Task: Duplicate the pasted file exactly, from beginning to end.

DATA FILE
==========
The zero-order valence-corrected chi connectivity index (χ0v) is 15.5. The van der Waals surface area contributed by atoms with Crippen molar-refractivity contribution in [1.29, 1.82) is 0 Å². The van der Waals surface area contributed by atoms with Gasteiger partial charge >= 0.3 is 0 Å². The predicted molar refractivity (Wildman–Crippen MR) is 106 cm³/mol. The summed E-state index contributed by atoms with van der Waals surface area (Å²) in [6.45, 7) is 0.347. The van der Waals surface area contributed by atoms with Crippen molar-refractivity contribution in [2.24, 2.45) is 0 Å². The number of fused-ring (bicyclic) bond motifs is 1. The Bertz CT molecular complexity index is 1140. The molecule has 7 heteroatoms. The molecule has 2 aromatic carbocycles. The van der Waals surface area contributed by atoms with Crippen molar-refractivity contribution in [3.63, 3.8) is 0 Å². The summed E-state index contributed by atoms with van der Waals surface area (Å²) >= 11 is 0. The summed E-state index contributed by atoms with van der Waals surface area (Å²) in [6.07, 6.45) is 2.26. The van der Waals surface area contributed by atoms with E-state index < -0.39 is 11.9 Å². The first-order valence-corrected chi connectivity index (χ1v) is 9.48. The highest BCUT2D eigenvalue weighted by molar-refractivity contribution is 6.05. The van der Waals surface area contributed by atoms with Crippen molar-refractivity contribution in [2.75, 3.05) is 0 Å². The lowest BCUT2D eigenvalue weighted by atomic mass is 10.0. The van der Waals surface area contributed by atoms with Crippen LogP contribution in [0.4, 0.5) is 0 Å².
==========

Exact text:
The zero-order valence-corrected chi connectivity index (χ0v) is 15.5. The van der Waals surface area contributed by atoms with Crippen molar-refractivity contribution in [1.29, 1.82) is 0 Å². The van der Waals surface area contributed by atoms with Gasteiger partial charge >= 0.3 is 0 Å². The predicted molar refractivity (Wildman–Crippen MR) is 106 cm³/mol. The summed E-state index contributed by atoms with van der Waals surface area (Å²) in [6.45, 7) is 0.347. The van der Waals surface area contributed by atoms with Crippen molar-refractivity contribution in [2.24, 2.45) is 0 Å². The number of fused-ring (bicyclic) bond motifs is 1. The Bertz CT molecular complexity index is 1140. The molecule has 7 heteroatoms. The molecule has 2 aromatic carbocycles. The van der Waals surface area contributed by atoms with Crippen molar-refractivity contribution in [3.63, 3.8) is 0 Å². The summed E-state index contributed by atoms with van der Waals surface area (Å²) >= 11 is 0. The summed E-state index contributed by atoms with van der Waals surface area (Å²) in [6.07, 6.45) is 2.26. The van der Waals surface area contributed by atoms with E-state index < -0.39 is 11.9 Å². The first-order valence-corrected chi connectivity index (χ1v) is 9.48. The highest BCUT2D eigenvalue weighted by molar-refractivity contribution is 6.05. The van der Waals surface area contributed by atoms with Crippen molar-refractivity contribution in [2.75, 3.05) is 0 Å². The lowest BCUT2D eigenvalue weighted by atomic mass is 10.0. The van der Waals surface area contributed by atoms with Crippen LogP contribution in [0.4, 0.5) is 0 Å².